Do you even lift?

26 July 2021

Case description

The New South Wales Court of Appeal has upheld an earlier finding of negligence against a gym operator for failing to enforce its own rules requiring members to put weights away after use and, alternatively, failing to ensure staff put the weights away.

The background

On 4 February 2016, Ms Powell (respondent), a 42-year-old “very fit” woman, attended New Dimensions Health and Fitness Centre (New Dimensions) in Leonay NSW to do an individual weight session on a Smith Press. Before the respondent could begin her weight session, she needed to clear a clutter of weight plates around 25kg (some heavier) left on the floor during “tradies hour”. On the last lift to clear the floor, the respondent twisted and injured her back, resulting in a disc protrusion which required a series of surgeries.

The respondent sued JFIT Holdings Pty Ltd (the appellant), the operator of New Dimensions, in negligence.

The decision at trial

On 4 June 2020, the New South Wales District Court found the appellant negligent and awarded the respondent $551,097.62 in damages.

The trial judge determined the appellant owed a duty to the respondent in circumstances where the New Dimensions staff daily tasks list recognised a need to clear weights from the gym floor. Whilst the appellant placed warning signs to members of potential suspension or cancellation if they did not follow the rules, there was no evidence that the system was implemented or that the rules were ever enforced.

The trial judge had no difficulty establishing the appellant’s breach of duty because a reasonable person would have taken precautions to have staff inspect the weights area for tidiness and safety, and then put away unused equipment back onto weight racks. On the issue of causation the trial judge found the weights being left on the floor was a hazard and, if the area was clear, the respondent would not have had to lift any weights off the floor to clear the area.

The issues / grounds for appeal

The appellant appealed the trial judge’s decision on the basis that (amongst others): (a) the risk of harm was formulated too narrowly; (b) the risk of harm should not have been considered “not insignificant”; (c) the trial judge erred in finding a breach of duty; and (d) any breach was not causative of the respondent’s injury.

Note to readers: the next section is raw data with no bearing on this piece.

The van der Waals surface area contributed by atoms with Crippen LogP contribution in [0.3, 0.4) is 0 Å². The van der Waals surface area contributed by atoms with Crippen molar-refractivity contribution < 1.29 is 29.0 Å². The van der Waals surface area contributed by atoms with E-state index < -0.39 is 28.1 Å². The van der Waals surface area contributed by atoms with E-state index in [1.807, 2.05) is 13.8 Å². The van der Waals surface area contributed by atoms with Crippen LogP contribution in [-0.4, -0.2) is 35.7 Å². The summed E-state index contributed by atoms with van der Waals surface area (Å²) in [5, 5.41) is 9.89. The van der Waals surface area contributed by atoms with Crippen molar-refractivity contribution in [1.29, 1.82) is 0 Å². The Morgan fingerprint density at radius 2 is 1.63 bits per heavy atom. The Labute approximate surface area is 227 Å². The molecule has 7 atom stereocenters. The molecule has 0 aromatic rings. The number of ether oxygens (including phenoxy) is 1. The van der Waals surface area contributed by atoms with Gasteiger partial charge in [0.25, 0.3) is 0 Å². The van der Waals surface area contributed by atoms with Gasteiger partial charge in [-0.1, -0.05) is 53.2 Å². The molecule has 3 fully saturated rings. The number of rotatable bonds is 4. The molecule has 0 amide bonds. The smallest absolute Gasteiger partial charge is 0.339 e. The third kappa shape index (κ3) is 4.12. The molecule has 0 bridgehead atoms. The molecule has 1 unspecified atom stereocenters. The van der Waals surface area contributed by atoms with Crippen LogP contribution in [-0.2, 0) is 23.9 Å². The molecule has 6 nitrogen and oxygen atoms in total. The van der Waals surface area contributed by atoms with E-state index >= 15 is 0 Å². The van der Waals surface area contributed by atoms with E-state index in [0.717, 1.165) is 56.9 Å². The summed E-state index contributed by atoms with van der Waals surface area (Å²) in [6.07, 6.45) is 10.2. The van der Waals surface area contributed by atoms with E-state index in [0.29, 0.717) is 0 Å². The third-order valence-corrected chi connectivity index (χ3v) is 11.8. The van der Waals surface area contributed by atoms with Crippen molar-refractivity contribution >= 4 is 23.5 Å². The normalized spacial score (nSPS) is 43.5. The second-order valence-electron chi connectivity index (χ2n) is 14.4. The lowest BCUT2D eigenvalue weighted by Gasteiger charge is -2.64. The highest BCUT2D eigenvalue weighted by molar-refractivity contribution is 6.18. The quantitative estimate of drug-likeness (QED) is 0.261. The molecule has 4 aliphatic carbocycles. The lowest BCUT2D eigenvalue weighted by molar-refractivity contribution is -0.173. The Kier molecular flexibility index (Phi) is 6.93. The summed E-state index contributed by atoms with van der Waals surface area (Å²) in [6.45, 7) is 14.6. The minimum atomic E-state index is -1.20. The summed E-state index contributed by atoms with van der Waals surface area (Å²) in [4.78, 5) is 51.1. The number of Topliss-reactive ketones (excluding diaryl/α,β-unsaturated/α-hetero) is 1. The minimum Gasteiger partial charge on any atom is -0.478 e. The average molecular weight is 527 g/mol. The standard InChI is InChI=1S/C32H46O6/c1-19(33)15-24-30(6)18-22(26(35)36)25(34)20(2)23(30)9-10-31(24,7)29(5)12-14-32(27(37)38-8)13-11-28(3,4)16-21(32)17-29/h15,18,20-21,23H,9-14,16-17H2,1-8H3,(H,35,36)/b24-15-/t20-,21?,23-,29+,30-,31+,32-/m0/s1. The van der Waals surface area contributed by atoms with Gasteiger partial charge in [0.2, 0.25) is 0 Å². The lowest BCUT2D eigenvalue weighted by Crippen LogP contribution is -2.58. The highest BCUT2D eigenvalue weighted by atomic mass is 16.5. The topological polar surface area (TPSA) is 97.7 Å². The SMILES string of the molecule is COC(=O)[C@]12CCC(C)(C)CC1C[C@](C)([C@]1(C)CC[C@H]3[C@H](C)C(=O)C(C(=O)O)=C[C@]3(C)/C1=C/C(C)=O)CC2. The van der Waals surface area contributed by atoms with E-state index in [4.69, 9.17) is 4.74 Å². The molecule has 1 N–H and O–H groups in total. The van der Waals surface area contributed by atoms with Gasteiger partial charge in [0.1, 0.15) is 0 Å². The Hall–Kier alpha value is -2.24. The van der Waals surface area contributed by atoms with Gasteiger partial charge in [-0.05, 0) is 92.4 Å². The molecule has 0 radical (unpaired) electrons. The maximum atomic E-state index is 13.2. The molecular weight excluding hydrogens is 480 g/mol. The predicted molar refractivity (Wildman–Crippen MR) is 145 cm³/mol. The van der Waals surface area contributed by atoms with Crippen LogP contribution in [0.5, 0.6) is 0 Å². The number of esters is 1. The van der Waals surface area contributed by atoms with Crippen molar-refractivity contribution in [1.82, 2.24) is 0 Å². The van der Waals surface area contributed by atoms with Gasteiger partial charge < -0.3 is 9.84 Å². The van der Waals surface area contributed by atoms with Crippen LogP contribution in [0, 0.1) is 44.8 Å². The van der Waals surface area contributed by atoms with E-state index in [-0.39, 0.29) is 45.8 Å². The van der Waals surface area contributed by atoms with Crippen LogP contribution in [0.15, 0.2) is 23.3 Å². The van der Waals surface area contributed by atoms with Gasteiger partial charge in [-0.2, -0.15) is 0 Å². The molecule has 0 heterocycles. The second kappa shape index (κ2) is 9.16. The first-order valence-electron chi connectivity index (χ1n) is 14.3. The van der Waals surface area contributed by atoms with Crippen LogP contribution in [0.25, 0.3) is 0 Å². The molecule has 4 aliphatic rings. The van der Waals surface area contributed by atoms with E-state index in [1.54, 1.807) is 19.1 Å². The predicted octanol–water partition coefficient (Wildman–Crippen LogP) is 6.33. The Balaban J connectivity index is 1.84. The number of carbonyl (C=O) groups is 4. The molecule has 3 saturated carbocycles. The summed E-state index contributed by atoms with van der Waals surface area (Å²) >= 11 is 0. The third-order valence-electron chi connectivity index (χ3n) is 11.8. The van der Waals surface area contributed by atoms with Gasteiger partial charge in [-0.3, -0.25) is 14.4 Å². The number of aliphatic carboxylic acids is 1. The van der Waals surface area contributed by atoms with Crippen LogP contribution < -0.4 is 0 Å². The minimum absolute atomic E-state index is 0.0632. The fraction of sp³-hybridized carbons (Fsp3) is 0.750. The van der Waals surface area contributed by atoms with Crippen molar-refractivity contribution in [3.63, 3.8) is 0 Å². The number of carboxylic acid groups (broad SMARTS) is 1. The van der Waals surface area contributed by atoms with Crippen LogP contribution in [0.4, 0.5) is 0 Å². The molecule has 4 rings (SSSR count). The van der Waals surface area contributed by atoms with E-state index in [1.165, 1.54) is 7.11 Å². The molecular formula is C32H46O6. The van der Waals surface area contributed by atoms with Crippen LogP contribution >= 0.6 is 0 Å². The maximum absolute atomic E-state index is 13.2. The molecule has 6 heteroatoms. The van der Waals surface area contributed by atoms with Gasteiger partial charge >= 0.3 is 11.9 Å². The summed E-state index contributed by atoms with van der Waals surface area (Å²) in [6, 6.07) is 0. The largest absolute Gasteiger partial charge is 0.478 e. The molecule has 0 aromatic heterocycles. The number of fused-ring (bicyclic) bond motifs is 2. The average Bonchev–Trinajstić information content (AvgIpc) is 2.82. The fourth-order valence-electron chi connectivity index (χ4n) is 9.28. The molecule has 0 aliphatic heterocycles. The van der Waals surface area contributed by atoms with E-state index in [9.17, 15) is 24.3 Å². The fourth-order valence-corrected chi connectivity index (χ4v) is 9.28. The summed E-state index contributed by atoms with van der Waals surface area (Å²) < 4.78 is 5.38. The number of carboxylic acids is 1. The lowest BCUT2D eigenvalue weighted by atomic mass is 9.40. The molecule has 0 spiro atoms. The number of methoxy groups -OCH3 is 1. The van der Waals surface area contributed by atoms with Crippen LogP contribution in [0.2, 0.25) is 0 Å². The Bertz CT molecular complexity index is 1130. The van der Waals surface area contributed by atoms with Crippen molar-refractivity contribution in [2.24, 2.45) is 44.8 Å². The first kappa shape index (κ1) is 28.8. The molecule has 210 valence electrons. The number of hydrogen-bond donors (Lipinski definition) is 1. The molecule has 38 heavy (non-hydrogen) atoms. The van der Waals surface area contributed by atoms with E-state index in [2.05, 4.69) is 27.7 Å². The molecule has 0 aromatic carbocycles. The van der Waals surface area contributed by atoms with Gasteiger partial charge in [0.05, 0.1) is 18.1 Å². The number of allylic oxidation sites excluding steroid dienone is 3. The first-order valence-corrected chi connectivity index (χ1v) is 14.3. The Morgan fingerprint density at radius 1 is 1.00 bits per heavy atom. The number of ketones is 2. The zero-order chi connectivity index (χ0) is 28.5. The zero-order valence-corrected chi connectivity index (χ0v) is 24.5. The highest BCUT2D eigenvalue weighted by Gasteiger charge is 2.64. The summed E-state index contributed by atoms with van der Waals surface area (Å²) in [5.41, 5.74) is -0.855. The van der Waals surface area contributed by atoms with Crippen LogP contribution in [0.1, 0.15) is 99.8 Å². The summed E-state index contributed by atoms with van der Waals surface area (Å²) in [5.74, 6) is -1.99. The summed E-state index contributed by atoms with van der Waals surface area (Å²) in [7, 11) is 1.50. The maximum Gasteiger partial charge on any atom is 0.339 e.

Court of Appeal decision

On 8 July 2021 the Court of Appeal, comprised of White JA, Simpson AJA (leading judgment) and Harrison J, upheld the trial judge’s decision and dismissed the appeal.

Firstly, the Court of Appeal accepted the appellant’s submission that the risk of harm was formulated too narrowly and focussed on the precise circumstances of the respondent’s claim. However, as the appellant’s submission did not explain how it might have affected the outcome, the appeal point was rejected.

Secondly, the significance of the risk was upheld as being “not insignificant”. As it is a matter of common knowledge that lifting heavy weights (particularly off the floor) could cause a back injury, and the risk of leaving weights littered on the floor without enforcing a system where members returned weights to racks (or ensuring staff cleared the floor of weights), the risk of harm was not insignificant. Further, the appellant’s submission that the respondent attended the gym to use weights anyway was distinguished from the fact that it was not the respondent’s intention to lift weights of 25kg or more without a trainer, and certainly not off the floor.

Thirdly, the Court of Appeal considered that the appellant was aware of the “tradies hour”, and therefore could have and ought to have implemented a system whereby staff were present to insist on compliance with rules (to put the equipment away) or, failing that, for staff to put the equipment away during this troublesome window. “Tradies hour” was a period between 3-5pm on weekdays where tradies frequented the gym, and apparently had a habit of leaving used equipment on the gym floor.

Finally, on the issue of causation, the Court of Appeal agreed with the trial judge that it was necessary for the respondent to clear the weights off the floor in order to perform her desired exercise. Given the appellant’s failure to implement and enforce an appropriate system, the conduct of the appellant’s employees caused the respondent’s injury.

Implications for you

It is all well and good to put up a sign asking members to put away their used weights with the threat of repercussions. However, unless the gym operator enforces the system requiring members to “pull their own weight” or clears the hazards itself, there is a risk of a finding of negligence. This is particularly the case where there was a known hazard during “tradies hour”.

JFIT Holdings Pty Ltd t/as New Dimensions Health & Fitness v Powell [2021] NSWCA 137 (8 July 2021)

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